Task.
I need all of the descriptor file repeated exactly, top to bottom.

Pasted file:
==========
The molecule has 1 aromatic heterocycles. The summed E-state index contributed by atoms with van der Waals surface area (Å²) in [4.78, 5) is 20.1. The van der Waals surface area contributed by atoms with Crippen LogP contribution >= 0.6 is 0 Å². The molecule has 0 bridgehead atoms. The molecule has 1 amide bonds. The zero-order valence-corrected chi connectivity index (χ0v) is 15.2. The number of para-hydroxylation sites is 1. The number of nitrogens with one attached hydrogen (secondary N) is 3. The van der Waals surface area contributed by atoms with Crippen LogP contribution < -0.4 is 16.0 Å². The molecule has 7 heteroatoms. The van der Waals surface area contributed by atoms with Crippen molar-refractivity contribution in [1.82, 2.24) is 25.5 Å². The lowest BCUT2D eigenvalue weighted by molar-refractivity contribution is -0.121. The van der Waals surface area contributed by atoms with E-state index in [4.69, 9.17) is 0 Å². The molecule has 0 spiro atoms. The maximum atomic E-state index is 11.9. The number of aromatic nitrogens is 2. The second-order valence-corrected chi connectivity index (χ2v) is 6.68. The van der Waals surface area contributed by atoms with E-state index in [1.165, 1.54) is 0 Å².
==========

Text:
The molecule has 1 aromatic heterocycles. The summed E-state index contributed by atoms with van der Waals surface area (Å²) in [4.78, 5) is 20.1. The van der Waals surface area contributed by atoms with Crippen LogP contribution >= 0.6 is 0 Å². The molecule has 0 bridgehead atoms. The molecule has 1 amide bonds. The zero-order valence-corrected chi connectivity index (χ0v) is 15.2. The number of para-hydroxylation sites is 1. The number of nitrogens with one attached hydrogen (secondary N) is 3. The van der Waals surface area contributed by atoms with Crippen LogP contribution < -0.4 is 16.0 Å². The molecule has 7 heteroatoms. The van der Waals surface area contributed by atoms with Crippen molar-refractivity contribution in [1.82, 2.24) is 25.5 Å². The lowest BCUT2D eigenvalue weighted by molar-refractivity contribution is -0.121. The van der Waals surface area contributed by atoms with E-state index in [4.69, 9.17) is 0 Å². The molecule has 0 spiro atoms. The maximum atomic E-state index is 11.9. The number of aromatic nitrogens is 2. The second-order valence-corrected chi connectivity index (χ2v) is 6.68. The van der Waals surface area contributed by atoms with E-state index in [1.165, 1.54) is 0 Å².